Commercial Real Estate Agents: Traditional Pay Structure vs. the Question of Performance

The traditional pay structure for commercial real estate agents lies at the root of the problem that many people have these days with working with brokerage firms. The way commissions have always been calculated plainly put the interests of the prospective tenant last. Commissions are based on a percentage of the monthly rent that’s agreed upon – therefore it only makes sense that the more a tenant winds up paying, the better off a commercial realtor will be. This also figures into the aversion many agents have to working out an addendum to a lease agreement that would result in more flexibility for the tenant.

Addendums to lease agreements often take shape in the form of certain concessions that a tenant may ask for – like asking for certain improvements to be made prior to moving in, or providing for an extension of the lease agreement once it’s expired. The trouble is, the more concessions a landlord has to make – and since the landlord is the party that pays the commercial real estate agent’s commission, these kinds of agreements frequently result in less payout to the agent.

In what can amount to a lose/lose situation for a tenant, there is something that can be done to ensure an equitable negotiation. Prior to hiring a commercial real estate agent, it’s critical to determine how that firm measures results. Will the needs of the client take precedence above all else? There are some brokerage firms, like Cardinal Real Estate Partners, that structure their commissions based on performance.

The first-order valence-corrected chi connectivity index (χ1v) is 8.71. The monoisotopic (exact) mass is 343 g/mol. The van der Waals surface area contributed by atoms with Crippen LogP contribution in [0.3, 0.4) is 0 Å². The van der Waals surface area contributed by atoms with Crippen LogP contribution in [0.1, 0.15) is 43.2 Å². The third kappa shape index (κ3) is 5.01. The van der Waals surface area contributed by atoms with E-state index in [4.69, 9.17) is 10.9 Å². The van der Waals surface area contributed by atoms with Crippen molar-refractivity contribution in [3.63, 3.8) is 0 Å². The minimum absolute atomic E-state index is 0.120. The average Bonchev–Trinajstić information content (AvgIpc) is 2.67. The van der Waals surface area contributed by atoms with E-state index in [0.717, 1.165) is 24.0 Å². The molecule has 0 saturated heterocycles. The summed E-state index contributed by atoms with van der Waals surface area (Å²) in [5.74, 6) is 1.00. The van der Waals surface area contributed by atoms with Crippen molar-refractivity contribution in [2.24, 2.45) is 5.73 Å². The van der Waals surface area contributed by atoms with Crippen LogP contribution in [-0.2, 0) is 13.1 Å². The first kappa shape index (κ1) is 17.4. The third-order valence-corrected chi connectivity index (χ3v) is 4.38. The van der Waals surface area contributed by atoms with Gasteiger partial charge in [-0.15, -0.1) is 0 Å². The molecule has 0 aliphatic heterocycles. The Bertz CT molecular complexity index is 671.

If the option exists to hire a commercial real estate agent that’s employed by the kind of company that values quality over quantity, there should be no alternative for a tenant seeking the best possible end result.

Real estate transactions can be fraught with frustration and pitfalls.

Sometimes the hardest part turns out to be working with your broker, the person who is supposed to help you through the complexities. Veteran commercial real estate broker and client advisor John Culbertson discovered that brokers’ interests aren’t always aligned with those of their clients. He realized there was a better way to advocate for clients and get the deal done.


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